Outrageous Fortunes

by Kiko Matsing

Slings & Arrows Susan Coyne

Slings & Arrows is charming and complex and lovely. Canadians: how do they do it? (Virginia Hefferan, NY Times, 5 Aug 2005)

I had been wanting to write about this wonderful 3-season TV series from Canadian writer Susan Coyne for some time. While it originally aired on the Sundance Channel in 2003, I just saw it on DVD last year. It may have been just as well. The episodes were addictively watchable, despite the fact that the series was about the fortunes of a Shakespearean Festival in fictional New Burbage. What!?! Aren’t there enough unsavory crimes in Canada to warrant a CSI or Law And Order spin-off? This apparently distinguishes Canadian (vs. American) cinema/television, i.e., the ability to turn the ordinary into the offbeat, the everyday into the eccentric.

If Americans are in your face, Canadians are more reticent. If a lot of American movies are about wackos who turn out to share conventional values at the core, Canadian characters tend to be normal and pleasant on the surface, and keep their darker thoughts to themselves. I don’t know which I prefer, but I know the Canadians usually supply more surprises. (Roger Ebert, review of The Hanging Garden, 29 May 1998)

Everyone who reads Alice Munro already knows this. Just check out her short story Away From Her, adapted into film by Sarah Polley (who incidentally played Cordelia in season three!).

Anyway, it also doesn’t hurt that The Bard himself supplies the backbone material for the stories, as the characters’ predicaments mirror the plays in production. There are ghosts, madness, and incapacity in season one’s Hamlet; bad luck, usurpation, and more ghosts in season two’s Macbeth; delusional has-been and downsizing in season three’s King Lear. This mix of fantastic elements of Renaissance theater with the modern everyday makes for magic realism TV. Canadians: how do they do it?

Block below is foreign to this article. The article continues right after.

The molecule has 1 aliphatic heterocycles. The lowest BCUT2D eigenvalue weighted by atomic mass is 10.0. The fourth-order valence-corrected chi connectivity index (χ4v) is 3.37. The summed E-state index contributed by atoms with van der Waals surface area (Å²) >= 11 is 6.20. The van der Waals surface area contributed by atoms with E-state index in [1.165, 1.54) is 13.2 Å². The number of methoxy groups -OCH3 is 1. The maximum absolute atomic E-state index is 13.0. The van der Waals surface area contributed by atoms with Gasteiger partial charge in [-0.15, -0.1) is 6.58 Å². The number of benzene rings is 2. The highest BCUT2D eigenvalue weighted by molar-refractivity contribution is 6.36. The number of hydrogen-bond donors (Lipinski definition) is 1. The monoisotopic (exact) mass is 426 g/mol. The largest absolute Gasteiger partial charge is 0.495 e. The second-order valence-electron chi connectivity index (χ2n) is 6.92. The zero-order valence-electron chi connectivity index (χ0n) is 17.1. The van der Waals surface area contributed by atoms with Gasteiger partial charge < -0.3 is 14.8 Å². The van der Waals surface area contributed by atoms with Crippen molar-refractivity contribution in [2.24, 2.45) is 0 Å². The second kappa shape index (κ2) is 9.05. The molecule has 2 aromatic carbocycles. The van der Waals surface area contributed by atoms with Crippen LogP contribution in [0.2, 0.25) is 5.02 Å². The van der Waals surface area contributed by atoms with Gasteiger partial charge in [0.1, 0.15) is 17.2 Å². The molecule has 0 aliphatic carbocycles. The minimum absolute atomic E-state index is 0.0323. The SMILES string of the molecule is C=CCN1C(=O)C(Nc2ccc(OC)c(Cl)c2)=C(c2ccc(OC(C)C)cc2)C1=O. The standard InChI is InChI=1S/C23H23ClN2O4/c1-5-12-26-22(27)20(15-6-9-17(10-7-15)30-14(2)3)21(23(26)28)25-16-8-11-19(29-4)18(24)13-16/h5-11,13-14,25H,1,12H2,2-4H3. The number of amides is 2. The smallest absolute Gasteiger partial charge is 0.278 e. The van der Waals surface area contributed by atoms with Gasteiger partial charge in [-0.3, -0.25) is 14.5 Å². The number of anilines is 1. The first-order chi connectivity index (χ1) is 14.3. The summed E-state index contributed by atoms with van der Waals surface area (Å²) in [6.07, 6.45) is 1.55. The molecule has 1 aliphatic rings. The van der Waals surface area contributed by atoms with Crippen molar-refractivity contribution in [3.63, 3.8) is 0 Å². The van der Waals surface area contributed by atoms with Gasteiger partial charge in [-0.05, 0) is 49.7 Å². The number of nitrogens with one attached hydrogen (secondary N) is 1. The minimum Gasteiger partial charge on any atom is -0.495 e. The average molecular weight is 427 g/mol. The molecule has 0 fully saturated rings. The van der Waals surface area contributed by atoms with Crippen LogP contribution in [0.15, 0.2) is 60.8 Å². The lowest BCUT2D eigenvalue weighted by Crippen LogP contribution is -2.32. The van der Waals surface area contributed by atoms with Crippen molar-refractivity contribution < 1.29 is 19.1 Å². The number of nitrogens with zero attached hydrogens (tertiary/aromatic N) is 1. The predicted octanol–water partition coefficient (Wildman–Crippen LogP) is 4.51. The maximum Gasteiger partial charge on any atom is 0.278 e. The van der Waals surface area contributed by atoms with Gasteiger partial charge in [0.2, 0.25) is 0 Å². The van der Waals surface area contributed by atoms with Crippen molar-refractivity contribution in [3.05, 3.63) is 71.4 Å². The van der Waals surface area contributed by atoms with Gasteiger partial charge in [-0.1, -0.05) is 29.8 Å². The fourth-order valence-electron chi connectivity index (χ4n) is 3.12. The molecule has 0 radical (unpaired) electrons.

One of the things I loved about the show were the barroom songs by two old codgers that opened and closed the episodes. It took some effort for me to find the compleat lyrics on the Web, so here they are:

Cheer Up, Hamlet

Cheer up, Hamlet
Chin up, Hamlet
Buck up, you melancholy Dane
So your uncle is at cad
Who murdered Dad and married Mum
That’s really no excuse to be as glum as you’ve become

So wise up, Hamlet
Rise up, Hamlet
Buck up and sing the new refrain
Your incessant monologizing fills the castle with ennui
Your antic disposition is embarrassing to see
And by the way, you sulky brat, the answer is “TO BE”!
You’re driving poor Ophelia insane

So shut up, you rogue and peasant
Grow up, it’s most unpleasant
Cheer up, you melancholy Dane

Call The Understudy

Call the understudy
I can’t go on tonight
I’m drinking with my buddy
I’m getting good and tight
Before they raise the curtain I’ll be higher than a kite
So call the understudy
I can’t go on tonight

Tell the cast and crew to break a leg (break a leg!)
Roll me out another bloody keg (bloody keg!)
I need to ease the pain that life can bring
And liquor is what will hit the spot
The play is not the thing

So call the understudy
I think it’s only right
My diction will be muddy
I’ll never find my light